The Kids Aren't Alright

Can you tell me how to get, how to get to Sesame street? No? What do you mean it isn't for kids?

The recent DVD release of Sesame Street: Old School, Volumes 1 and 2, which encompasses the years 1969-79, came with a warning: “These early Sesame Street episodes are intended for grown-ups, and may not suit the needs of today’s preschool child.”

Are they kidding? These two volumes encompass the beginnings of the classic kids show, which intersect almost perfectly with my childhood. My generation played with lawn darts and had full-wheel walkers that could fly down stairs like nobody's business, but Sesame Street was a source of all that was pure and good.

Or not, it seems. The ravenous, googly-eyed, sugar-binging Cookie Monster used to throw back boxes and boxes of the sugary treats. Om nom nom nom. Now the cookies are considered a "sometimes snack" and he's just as happy with carrots and other veggies. Stupid, overweight children.

And everyone can now see Snuffleupagus too, not just Big Bird. Seems that they didn't want kids thinking adults wouldn't believe them if they told them something, which is understandable, but it still takes a way a bit of the magic. Whatever happened to imaginary friends?

Even Oscar, the cranky, garbage-dwellig Grouch, is too much for our kinder, gentler, child-rearing ways. Apparently he was a touch too acidic way, way back in the 1970s and wouldn't pass muster today. “We might not be able to create a character like Oscar now,” Carol-Lynn Parente, the executive producer of Sesame Street, told The New York Times.

Amusingly, it's likely people my age running the show these days, the ones brought up watching what is now deemed inappropriate for kids. A classic case of "Do as I say, not as I do." I suppose all parents do that.

Of course I'm hardly the first to bemoan the changes and wonder where they are leading to. Below is graphic artist Steve Murray's take on the subject. Click on the image for a larger version.


  1. "...may not suit the needs of today’s preschool child...?" What the heck? Quite frankly, I don't see how those old Sesame Street episodes still don't fit the needs of preschool children. Okay, they may not be in line with today's political correctness, But then, I have to wonder if presenting a politically correct world where everyone is nearly perfect isn't more harmful than the old Sesame Street episodes ever have been. I mean, shouldn't we let kids know that there are Oscar the Grouches out there? Anyway, we grew up on them and we turned out all right.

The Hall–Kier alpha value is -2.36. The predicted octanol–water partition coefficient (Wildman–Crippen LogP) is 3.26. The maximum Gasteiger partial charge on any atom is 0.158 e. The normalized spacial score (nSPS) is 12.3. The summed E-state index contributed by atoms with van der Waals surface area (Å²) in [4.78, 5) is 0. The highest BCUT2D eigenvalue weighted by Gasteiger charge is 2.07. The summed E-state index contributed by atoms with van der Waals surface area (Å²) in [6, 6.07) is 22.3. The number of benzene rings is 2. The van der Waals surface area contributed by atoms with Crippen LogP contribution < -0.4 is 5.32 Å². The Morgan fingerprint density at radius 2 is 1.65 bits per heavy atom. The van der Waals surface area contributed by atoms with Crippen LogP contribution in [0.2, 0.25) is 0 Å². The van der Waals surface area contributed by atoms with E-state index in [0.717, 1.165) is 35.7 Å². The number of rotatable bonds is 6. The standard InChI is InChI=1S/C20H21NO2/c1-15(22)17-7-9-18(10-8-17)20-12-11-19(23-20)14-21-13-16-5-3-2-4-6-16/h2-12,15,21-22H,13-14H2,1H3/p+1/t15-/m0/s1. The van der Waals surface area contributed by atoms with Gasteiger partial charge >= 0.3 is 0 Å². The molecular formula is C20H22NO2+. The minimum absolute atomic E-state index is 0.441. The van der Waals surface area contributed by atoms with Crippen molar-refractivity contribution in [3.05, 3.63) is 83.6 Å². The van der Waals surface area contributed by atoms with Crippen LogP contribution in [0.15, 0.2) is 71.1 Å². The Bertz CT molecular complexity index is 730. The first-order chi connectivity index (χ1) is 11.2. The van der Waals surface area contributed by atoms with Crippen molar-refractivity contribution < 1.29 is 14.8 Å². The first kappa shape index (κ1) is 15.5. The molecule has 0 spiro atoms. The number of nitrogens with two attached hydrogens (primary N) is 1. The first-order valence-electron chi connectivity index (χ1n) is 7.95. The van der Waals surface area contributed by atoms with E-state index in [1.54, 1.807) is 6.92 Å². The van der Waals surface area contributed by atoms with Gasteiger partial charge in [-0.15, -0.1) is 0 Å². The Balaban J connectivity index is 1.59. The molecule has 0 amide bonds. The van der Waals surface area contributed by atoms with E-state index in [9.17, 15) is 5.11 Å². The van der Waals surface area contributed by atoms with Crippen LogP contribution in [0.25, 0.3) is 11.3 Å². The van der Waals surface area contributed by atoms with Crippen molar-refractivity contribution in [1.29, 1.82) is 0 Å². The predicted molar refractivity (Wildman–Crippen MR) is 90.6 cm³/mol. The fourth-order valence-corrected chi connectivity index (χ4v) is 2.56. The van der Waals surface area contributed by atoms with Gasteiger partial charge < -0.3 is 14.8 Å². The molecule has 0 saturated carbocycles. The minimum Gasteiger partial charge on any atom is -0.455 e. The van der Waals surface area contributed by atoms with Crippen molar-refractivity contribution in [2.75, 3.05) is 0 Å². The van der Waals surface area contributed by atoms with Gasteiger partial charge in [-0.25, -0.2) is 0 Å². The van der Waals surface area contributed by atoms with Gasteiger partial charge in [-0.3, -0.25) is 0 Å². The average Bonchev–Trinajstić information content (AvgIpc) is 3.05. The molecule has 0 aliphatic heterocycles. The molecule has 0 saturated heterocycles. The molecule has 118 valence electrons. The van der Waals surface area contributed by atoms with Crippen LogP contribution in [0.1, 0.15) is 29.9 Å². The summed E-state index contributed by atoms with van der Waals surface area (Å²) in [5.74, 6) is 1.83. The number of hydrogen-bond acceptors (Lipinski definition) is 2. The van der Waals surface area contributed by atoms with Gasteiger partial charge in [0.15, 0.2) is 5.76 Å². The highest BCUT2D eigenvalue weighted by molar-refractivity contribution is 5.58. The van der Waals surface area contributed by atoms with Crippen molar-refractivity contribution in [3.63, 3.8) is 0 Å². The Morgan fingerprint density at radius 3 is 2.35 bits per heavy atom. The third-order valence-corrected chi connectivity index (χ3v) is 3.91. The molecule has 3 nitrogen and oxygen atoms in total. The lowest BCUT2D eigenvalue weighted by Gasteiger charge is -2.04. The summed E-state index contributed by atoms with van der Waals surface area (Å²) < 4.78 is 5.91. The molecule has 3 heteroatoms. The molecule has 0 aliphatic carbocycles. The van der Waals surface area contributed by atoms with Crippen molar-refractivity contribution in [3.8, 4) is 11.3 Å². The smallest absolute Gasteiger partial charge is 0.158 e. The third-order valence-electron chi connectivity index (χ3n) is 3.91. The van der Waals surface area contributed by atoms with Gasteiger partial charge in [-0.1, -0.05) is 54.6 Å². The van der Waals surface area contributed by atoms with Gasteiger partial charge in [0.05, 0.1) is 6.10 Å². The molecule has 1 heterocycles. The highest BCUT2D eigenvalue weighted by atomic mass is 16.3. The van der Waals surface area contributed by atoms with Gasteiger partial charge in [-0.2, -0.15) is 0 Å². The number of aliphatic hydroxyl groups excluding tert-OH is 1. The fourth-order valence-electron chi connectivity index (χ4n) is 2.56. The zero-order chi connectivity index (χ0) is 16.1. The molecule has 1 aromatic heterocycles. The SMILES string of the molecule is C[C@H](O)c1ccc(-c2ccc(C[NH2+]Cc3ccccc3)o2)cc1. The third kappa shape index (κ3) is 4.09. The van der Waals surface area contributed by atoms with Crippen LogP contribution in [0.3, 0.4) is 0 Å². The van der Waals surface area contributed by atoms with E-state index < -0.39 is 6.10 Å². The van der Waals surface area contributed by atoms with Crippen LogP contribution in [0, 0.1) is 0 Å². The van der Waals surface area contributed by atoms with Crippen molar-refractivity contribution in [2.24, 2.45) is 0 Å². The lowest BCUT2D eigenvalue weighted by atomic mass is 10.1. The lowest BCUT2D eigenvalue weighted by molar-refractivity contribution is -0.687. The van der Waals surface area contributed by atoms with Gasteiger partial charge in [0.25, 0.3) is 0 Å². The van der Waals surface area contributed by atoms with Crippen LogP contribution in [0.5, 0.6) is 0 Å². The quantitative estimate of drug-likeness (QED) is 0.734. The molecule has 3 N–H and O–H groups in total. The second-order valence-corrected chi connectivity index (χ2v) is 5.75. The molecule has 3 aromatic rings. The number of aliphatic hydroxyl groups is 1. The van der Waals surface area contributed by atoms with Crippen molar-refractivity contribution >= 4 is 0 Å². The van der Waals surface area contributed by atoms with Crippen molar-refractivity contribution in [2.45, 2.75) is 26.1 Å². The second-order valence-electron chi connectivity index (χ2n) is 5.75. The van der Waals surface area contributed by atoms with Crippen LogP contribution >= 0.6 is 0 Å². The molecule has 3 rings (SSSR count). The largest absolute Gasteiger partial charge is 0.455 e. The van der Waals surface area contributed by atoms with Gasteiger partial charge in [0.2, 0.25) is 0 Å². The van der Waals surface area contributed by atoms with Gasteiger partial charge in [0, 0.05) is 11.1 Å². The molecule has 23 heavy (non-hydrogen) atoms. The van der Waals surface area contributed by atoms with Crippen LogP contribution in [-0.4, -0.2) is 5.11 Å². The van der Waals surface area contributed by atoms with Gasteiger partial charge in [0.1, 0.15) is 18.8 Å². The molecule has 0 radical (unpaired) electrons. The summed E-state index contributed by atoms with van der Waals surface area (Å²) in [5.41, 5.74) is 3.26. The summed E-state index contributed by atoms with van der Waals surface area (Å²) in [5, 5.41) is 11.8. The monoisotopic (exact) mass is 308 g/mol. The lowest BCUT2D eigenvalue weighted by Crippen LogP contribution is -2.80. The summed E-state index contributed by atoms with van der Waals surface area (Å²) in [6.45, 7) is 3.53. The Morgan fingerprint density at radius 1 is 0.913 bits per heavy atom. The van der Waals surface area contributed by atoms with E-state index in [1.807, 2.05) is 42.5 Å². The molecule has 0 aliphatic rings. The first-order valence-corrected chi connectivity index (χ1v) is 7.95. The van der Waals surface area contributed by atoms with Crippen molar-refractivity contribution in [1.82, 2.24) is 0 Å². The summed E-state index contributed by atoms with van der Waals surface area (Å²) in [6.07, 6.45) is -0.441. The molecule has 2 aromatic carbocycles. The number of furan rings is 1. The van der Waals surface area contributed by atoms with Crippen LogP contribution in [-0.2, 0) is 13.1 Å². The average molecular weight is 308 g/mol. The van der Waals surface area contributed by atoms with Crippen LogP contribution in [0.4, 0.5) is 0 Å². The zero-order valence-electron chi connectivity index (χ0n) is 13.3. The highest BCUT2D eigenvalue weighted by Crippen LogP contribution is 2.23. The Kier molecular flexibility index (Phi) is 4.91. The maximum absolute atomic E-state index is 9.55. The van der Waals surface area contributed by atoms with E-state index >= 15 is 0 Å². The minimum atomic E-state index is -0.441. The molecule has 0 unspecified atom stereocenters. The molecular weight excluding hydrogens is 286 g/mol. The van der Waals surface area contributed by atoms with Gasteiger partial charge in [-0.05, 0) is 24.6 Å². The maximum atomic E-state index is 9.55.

2. I couldn't agree with you more.

  3. I certainly want my niece to see the old school Sesame Street.

  4. A few things...

    First of all, that was a great, funny and insightful posting!

    I miss the more hedonistic Cookie Monster. There is something intrinsically appealing (especially to pre-schoolers) about his lack of ability to delay gratification and his propensity towards indulging his baser instincts. He is the ultimate archetype for little ego-centric kiddies.

    The social engineering is a little nauseating now - back in the day when Cookie Monster was a big old glutinous mess, I, like many other kids, practiced the fine art of going "nom nom nom" and making a grand mess with my cookies. It didn't matter though, because we all would spend pretty well hours everyday playing and running outside getting tons of exercise.

    We didn't need to be told that cookies were a "sometimes food" on TV because our parents regulated that for us and we learned to figure it out.